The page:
Female fitness managers and program directors: Have you found that
mentors have helped you? Other business women have. A new survey looked at the role that mentors play specifically in a woman’s career success. The “Importance of Mentoring in the Workplace,” a CareerWomen.com QuickPoll, reveals that the majority of women (62%) have a formal or informal mentor—someone who has influenced their personal and professional development and contributed to their career success.
While most women’s magazines are reporting on the latest fall fashions,
fitness apparel and athletic footwear are also making headlines. The Sporting Goods Manufacturers Association (SGMA) just released its findings on these lucrative products in its
recent Recreation Market Report.
When personal training was a new industry, many trainers did not have mentors because they were the pioneers. Now, times are different. Savvy personal trainers know that good mentors can boost their careers. (See “The Mentoring Pathway” on page 34 of the March 2003 IDEA Personal Trainer.)
This year marks the 18th anniversary of the National Breast Cancer Awareness Month (NBCAM) campaign. Fitness professionals can use this occasion to get the word out to their female clients about the importance of regular breast examinations and mammography screening.
Let your older female clients know that the exercise they are doing with you today may give them many more tomorrows, according to a research report published in the Journal of the American Medical Association, May 14.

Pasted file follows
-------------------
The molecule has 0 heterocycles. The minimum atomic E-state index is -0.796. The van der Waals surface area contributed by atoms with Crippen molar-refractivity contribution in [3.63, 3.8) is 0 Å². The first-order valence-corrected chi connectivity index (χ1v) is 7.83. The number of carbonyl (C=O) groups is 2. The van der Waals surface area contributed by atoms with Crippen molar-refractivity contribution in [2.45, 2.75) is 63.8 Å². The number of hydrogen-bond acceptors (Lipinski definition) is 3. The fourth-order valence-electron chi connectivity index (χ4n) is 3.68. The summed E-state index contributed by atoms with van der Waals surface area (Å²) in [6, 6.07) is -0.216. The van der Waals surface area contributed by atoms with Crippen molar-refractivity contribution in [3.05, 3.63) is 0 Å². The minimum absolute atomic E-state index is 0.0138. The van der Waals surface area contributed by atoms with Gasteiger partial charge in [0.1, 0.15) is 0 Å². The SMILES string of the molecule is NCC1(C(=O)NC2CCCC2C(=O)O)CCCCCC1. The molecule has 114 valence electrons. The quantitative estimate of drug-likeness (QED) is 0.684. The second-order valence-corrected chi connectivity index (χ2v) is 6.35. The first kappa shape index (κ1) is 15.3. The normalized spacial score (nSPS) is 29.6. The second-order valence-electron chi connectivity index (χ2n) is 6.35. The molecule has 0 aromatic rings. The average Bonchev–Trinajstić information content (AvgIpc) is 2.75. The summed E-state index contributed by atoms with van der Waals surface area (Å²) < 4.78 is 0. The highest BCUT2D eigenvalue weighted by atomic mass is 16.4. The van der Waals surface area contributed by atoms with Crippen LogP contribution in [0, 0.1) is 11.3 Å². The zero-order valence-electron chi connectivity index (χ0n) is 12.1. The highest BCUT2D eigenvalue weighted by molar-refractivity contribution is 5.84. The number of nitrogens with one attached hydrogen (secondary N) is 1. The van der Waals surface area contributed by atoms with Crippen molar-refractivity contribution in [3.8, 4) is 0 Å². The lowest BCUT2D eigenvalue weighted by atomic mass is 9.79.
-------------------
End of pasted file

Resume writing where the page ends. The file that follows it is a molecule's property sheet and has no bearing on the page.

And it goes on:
Did you know that experts are noticing an increase in eating disorders among middle-aged and older people? The Remuda Ranch, a treatment center for females with eating disorders in Phoenix is seeing more middle-aged and senior women with such problems for the first time. The center gives the following reasons for the rise in eating disorders among this age group:
a dramatic increase in youth consciousness compared
to 20 years ago
In yet another blow for women hoping to improve their quality of life after menopause, researchers have found that a popular hormone replacement therapy (HRT) has no effect on reducing hot flashes and night sweats. The combination of estrogen and progestin that was studied also failed to improve other symptoms, such as general health, vitality, mental health, depression and sexual satisfaction. In fact, the only positive effects the HRT appeared to have were on sleep disturbance, physical functioning and bodily pain.